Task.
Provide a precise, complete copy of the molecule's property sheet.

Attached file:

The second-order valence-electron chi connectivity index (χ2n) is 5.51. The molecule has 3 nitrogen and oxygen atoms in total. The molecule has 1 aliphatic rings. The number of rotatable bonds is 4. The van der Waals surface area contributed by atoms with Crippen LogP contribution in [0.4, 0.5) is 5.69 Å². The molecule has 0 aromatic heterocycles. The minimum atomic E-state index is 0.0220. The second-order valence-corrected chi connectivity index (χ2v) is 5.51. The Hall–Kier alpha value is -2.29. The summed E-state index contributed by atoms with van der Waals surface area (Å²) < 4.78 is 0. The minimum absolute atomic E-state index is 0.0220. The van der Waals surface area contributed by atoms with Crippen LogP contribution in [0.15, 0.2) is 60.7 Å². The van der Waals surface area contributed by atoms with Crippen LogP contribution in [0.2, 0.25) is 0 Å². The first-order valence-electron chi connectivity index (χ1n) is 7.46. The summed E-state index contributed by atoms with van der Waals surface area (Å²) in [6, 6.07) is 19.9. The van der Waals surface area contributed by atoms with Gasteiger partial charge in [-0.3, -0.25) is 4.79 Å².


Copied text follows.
The second-order valence-electron chi connectivity index (χ2n) is 5.51. The molecule has 3 nitrogen and oxygen atoms in total. The molecule has 1 aliphatic rings. The number of rotatable bonds is 4. The van der Waals surface area contributed by atoms with Crippen LogP contribution in [0.4, 0.5) is 5.69 Å². The molecule has 0 aromatic heterocycles. The minimum atomic E-state index is 0.0220. The second-order valence-corrected chi connectivity index (χ2v) is 5.51. The Hall–Kier alpha value is -2.29. The summed E-state index contributed by atoms with van der Waals surface area (Å²) < 4.78 is 0. The minimum absolute atomic E-state index is 0.0220. The van der Waals surface area contributed by atoms with Crippen LogP contribution in [0.15, 0.2) is 60.7 Å². The van der Waals surface area contributed by atoms with Crippen LogP contribution in [0.2, 0.25) is 0 Å². The first-order valence-electron chi connectivity index (χ1n) is 7.46. The summed E-state index contributed by atoms with van der Waals surface area (Å²) in [6, 6.07) is 19.9. The van der Waals surface area contributed by atoms with Gasteiger partial charge in [-0.3, -0.25) is 4.79 Å².